We’re all looking for ways to become better, smarter and wiser versions of ourselves. In a spectacularly eclectic Session 7, six speakers share their hard-won wisdom on educating, listening — and even twerking — their way towards a more inclusive world, where everyone has the opportunity to thrive.
The event: TEDMonterey: Session 7, hosted by TED’s Helen Walters on Tuesday, August 3, 2021
Speakers: Adrian K. Haugabrook, Katherine Maher, Hrishikesh Hirway, Steven Johnson, Pardis Parker, Lizzo
Adrian K. Haugabrook, higher education executive
Big idea: It’s possible to bring down the barriers higher education upholds and create an environment where anyone can earn a degree with intention and accessibility in mind.
How? The majority of higher education functions like a fortress with high walls — like costs, proximity and excess of time — that students are expected to surmount in order to graduate. This often makes the opportunity accessible to the privileged few. Haugabrook has devoted his entire career to breaking down those obstacles and has identified three approaches to reimagine and redesign the process: in time, place and teaching. He suggests institutions offer academic credit for skills and life experience, attained in work or otherwise, assessed by a university evaluator; that we tap into the potential of local communities as a thriving part of the learning ecosystem; and that universities not mess with the magic of teaching, but make it more accessible by embracing and scaling for online learning. By redefining success and dedication in higher learning, Haugabrook calls for universities, companies and governments to invest deeply in a superhighway of education that allows for fluidity and transferability beyond borders and boundaries — where all roads lead to a degree.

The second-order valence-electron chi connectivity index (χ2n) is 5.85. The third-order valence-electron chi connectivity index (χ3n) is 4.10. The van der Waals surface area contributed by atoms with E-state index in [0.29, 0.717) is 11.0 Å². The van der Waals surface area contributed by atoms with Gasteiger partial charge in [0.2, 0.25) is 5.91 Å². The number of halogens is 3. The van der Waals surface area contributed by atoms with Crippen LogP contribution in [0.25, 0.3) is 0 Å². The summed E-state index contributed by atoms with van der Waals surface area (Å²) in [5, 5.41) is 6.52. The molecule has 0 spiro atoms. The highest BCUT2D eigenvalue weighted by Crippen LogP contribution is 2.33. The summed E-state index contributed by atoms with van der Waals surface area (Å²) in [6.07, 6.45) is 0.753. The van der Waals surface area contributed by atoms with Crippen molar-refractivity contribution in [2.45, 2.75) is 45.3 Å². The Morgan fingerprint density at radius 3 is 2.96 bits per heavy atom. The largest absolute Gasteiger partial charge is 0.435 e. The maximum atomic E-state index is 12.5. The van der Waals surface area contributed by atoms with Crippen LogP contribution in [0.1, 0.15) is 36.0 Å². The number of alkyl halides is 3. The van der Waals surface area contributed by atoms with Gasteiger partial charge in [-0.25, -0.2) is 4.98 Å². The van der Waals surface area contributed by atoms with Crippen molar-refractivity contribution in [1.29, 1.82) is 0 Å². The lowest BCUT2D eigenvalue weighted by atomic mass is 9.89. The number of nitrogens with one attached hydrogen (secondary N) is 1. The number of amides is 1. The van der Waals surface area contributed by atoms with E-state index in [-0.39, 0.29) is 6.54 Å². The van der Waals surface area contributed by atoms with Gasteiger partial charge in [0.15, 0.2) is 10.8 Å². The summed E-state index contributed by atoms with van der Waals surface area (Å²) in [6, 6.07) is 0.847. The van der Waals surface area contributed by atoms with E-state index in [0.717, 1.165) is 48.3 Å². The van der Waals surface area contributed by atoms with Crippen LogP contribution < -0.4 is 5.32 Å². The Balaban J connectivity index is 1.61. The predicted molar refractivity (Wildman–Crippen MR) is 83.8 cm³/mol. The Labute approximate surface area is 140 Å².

Katherine Maher, strategist, technologist and policy expert
Big Idea: How can we have productive conversation around disagreement and decision-making without making one shared truth our baseline? Use the Wikipedia model.
How? Wikipedia was (and still is) a radical experiment in self-governance, volunteerism and engrained transparency — and that is what uniquely prepares it for the changing world, says Maher. As the internet’s de-facto encyclopedia, it harbors information on everything from light, niche topics (animals with fraudulent degrees) to weightier, more divisive matters (like religion and politics). The secret is that those who write the articles aren’t focused on the truth or even seeing eye-to-eye, but on collective understanding rather than value, identity and what we believe versus what can be known. What gets messy in everyday conversations is that people often merge facts about the world with their own beliefs. Our reverence for the truth — not to be misconstrued, Maher clarifies that truth does exist and is important — might be a distraction that’s getting in the way of finding common ground and taking action on issues like climate change. So, how do we unite minds and disparate views? Instead of seeking one key truth, we must shift to a minimum viable truth. This means getting it right enough, enough of the time to be useful enough to enough people — while setting aside our own belief systems and dropping perfectionism. Only through collaboration, productive friction, consulting widely and inclusively and weighing difficult decisions with candor (and a large helping of humility) can we create systems that endure and build trust to weather uncertainty.
Hrishikesh Hirway, musician, podcast creator
Big idea: If you want to go deeper in your conversations, listen to others like you’d listen to a song.